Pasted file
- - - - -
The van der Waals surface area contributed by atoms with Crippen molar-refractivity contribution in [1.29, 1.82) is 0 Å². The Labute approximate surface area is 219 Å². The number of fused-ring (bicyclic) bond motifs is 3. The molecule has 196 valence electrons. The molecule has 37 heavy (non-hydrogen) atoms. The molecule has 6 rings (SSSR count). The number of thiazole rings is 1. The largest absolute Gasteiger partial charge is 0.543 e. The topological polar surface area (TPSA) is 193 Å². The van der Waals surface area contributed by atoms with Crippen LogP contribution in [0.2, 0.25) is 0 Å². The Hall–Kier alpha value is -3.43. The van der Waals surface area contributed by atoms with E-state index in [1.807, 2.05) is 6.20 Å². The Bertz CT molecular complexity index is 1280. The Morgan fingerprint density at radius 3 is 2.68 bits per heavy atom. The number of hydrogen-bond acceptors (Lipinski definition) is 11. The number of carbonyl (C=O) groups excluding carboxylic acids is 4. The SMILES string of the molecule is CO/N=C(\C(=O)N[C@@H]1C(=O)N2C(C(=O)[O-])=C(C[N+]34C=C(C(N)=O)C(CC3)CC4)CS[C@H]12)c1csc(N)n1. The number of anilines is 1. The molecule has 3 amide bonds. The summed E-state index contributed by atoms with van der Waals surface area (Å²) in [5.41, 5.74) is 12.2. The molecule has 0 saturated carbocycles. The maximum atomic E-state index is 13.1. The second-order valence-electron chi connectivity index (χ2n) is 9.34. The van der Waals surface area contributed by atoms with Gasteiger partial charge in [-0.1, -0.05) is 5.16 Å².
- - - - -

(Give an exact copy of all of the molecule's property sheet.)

The van der Waals surface area contributed by atoms with Crippen molar-refractivity contribution in [1.29, 1.82) is 0 Å². The Labute approximate surface area is 219 Å². The number of fused-ring (bicyclic) bond motifs is 3. The molecule has 196 valence electrons. The molecule has 37 heavy (non-hydrogen) atoms. The molecule has 6 rings (SSSR count). The number of thiazole rings is 1. The largest absolute Gasteiger partial charge is 0.543 e. The topological polar surface area (TPSA) is 193 Å². The van der Waals surface area contributed by atoms with Crippen LogP contribution in [0.2, 0.25) is 0 Å². The Hall–Kier alpha value is -3.43. The van der Waals surface area contributed by atoms with E-state index in [1.807, 2.05) is 6.20 Å². The Bertz CT molecular complexity index is 1280. The Morgan fingerprint density at radius 3 is 2.68 bits per heavy atom. The number of hydrogen-bond acceptors (Lipinski definition) is 11. The number of carbonyl (C=O) groups excluding carboxylic acids is 4. The SMILES string of the molecule is CO/N=C(\C(=O)N[C@@H]1C(=O)N2C(C(=O)[O-])=C(C[N+]34C=C(C(N)=O)C(CC3)CC4)CS[C@H]12)c1csc(N)n1. The number of anilines is 1. The molecule has 3 amide bonds. The summed E-state index contributed by atoms with van der Waals surface area (Å²) in [5.41, 5.74) is 12.2. The molecule has 0 saturated carbocycles. The maximum atomic E-state index is 13.1. The second-order valence-electron chi connectivity index (χ2n) is 9.34. The van der Waals surface area contributed by atoms with Gasteiger partial charge in [-0.1, -0.05) is 5.16 Å².